The friendship and trust that developed extended way beyond my tenure of office in Ghana Union.  It was a friendship that was based on mutual respect and admiration and Ima became the dependable person who i came to  on rely very much for advice on all manner of issues.  Our daily lunch break conversations even after we had both stepped down from executive positions were far ranging from politics, social and business and even personal issues. I know that through his dedication and selflessness, Ima has influenced many people just as he influenced me.  I learnt from him valuable lessons about listening to people, suspending judgement till the full facts and context of situations had been established.

The sacrifices that Ima made did not detract from his role as a father and loving consort to his dear wife Tina, the same principles were on display at home.

I can attest that for the four years that I was chairman of Ghana Union, I might have been at the front but he led on most of the activities since he was at his best organising events and making contact with people.   His modesty allowed me to bask in the glory of his achievements during the years that we worked together.  I therefore had no hesitation  in recommending him as Chairman of the Union.

Ima’s spirit of service must give us hope that there are still some selfless and dedicated people within our community.  Let us take consolation in the knowledge that although his life on this earth is over, what he did and what he stood for have more than adequately prepared him for the higher work that he has been called to do above.

Ima let me say this for you one more time – funtumfunafu denkyem funafu, wom aforo bom na nso worididi a na wom aku

We will miss you.Ima, we love you but God loves you best.  .

Rest in perfect peace in the Lord – yaa wo dzogbann

 

On the passing of Comrade Hayford Patterson Akrofi

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Akro, Akro, Red Akro! so sad that you have passed on so soon when your beloved party so needed your cool head and your conciliatory ways.  I am truly saddened that i will not be able to meet you in Ghana this August especially since we could not meet when you were down in London earlier this year.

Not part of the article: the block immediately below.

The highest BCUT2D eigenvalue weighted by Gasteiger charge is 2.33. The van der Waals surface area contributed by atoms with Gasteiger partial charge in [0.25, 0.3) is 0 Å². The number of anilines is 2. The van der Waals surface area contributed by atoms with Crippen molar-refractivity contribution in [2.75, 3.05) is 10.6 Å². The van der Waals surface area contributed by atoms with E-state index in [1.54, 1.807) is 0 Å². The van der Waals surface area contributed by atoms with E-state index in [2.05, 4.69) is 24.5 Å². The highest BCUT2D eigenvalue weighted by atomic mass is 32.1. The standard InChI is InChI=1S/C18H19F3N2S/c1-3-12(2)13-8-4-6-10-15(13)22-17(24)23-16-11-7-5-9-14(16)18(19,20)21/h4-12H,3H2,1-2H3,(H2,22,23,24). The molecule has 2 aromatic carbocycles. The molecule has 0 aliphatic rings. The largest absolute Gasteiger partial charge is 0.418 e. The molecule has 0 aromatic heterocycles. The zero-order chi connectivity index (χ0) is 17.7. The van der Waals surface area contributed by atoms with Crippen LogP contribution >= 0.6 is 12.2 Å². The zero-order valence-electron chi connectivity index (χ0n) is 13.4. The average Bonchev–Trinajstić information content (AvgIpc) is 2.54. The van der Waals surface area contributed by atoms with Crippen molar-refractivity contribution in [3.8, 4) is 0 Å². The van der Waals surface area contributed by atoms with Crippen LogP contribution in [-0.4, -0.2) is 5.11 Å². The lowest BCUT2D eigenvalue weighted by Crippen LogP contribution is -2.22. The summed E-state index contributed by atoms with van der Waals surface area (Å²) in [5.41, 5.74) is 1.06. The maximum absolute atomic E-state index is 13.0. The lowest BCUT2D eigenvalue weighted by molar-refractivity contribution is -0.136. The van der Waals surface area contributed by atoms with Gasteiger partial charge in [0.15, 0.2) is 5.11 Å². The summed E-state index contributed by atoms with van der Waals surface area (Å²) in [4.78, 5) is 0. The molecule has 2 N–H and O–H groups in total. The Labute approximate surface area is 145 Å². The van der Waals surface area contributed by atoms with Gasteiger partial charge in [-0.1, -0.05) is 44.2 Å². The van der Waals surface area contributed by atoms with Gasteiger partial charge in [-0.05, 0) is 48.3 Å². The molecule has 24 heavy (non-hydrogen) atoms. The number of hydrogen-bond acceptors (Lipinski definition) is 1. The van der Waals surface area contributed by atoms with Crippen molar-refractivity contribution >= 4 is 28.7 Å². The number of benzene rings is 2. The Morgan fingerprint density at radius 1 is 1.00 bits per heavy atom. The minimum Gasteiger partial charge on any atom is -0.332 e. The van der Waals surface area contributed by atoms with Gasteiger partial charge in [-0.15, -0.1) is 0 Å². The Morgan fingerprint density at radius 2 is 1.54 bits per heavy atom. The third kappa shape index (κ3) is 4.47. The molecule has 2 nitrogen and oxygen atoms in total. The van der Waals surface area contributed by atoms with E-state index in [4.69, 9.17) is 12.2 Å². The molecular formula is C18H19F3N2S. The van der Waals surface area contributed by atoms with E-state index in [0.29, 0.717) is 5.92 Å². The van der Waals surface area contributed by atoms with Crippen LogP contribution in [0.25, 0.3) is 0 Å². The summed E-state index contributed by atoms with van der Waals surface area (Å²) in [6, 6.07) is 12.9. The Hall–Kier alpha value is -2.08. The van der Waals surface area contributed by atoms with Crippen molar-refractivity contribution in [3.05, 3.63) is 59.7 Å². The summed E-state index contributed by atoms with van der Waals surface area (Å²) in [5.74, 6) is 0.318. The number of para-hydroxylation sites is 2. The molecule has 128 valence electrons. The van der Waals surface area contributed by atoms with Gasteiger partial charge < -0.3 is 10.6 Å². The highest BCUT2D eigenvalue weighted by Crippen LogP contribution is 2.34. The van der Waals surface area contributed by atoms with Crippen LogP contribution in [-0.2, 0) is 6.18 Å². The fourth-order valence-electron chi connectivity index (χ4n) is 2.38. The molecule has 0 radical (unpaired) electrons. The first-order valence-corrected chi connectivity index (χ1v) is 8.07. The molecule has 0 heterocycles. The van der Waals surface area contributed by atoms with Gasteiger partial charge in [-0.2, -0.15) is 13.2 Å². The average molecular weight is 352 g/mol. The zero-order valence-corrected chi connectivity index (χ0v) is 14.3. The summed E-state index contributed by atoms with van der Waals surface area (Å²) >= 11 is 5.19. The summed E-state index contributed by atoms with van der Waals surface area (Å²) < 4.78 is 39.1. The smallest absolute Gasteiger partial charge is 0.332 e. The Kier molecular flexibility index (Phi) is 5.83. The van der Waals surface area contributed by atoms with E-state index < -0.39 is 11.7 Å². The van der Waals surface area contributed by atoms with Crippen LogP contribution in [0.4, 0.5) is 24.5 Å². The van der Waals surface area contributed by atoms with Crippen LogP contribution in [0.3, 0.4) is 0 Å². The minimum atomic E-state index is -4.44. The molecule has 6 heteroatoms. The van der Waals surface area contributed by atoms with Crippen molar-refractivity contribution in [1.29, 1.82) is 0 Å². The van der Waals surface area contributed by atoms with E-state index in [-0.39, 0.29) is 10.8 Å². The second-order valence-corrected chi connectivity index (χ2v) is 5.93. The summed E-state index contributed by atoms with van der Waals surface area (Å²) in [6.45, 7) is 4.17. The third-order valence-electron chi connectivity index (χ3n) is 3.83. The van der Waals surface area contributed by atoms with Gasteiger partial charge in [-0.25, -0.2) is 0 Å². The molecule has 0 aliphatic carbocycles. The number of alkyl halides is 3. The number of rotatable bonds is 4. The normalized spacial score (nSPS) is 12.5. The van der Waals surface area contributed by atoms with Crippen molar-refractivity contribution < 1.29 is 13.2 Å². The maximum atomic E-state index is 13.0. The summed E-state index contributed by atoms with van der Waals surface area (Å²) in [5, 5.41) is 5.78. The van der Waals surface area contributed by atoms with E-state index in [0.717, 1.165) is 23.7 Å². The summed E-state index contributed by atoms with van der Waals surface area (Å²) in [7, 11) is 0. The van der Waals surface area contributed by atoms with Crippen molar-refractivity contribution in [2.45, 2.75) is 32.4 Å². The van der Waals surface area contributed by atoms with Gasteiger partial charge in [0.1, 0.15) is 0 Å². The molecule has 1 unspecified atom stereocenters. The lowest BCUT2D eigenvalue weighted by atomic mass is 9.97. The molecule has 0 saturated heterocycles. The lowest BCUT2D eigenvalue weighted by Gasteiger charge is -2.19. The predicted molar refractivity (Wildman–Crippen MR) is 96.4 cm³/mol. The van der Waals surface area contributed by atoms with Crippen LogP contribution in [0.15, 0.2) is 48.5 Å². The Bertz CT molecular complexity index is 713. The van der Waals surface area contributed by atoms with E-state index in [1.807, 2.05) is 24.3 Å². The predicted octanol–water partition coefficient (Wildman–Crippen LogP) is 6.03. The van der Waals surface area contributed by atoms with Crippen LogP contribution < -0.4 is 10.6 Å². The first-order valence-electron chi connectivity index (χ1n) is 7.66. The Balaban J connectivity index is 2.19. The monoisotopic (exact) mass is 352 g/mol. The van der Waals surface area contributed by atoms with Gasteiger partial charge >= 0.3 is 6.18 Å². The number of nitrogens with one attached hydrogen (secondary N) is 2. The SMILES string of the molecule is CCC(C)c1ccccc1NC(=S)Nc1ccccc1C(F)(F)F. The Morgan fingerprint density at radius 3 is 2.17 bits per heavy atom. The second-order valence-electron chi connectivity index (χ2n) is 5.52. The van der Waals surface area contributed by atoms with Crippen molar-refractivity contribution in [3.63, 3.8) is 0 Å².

How does one pay tribute to a political comrade who always tried to bridge the gap between the great divide in our party and who was always prepared to be persecuted for his beliefs, except to capture some of the good work you  did for the party over the recent years and applaud your enthusiasm for moving the party forward.

I had known of you since our secondary school days; we would have been classmates if you had continued to the sixth form at Ofori Dankwa’sGhanass at Koforidua.  We met when you had visited the school and then i also heard of you in dispatches as you led the valiant fight against Acheampong’s regime as a student leader – Red Akro because of your socialist bent!

We met in London – Brixton,where we both pursued the cause to bring economic advancement to African heritage communities.  I had executed a project with the Black Contractors Association to assist them win contracts by providing them with professional help in getting their documentation and their bidding done professionally and you were the architect that worked with them.

Continue reading “On the passing of Comrade Hayford Patterson Akrofi”

Tribute to the Late Dr Benjamin Nii Darkufio Dodoo

Tribute to the Late Dr Benjamin Nii Darkufio Dodoo

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1Comfort ye, comfort ye my people, saith your God.

Speak ye comfortably to Jerusalem, and cry unto her, that her warfare is accomplished, that her iniquity is pardoned: for she hath received of the Lord’s hand double for all her sins.

The voice of him that crieth in the wilderness, Prepare ye the way of the Lord, make straight in the desert a highway for our God.

Every valley shall be exalted, and every mountain and hill shall be made low: and the crooked shall be made straight, and the rough places plain: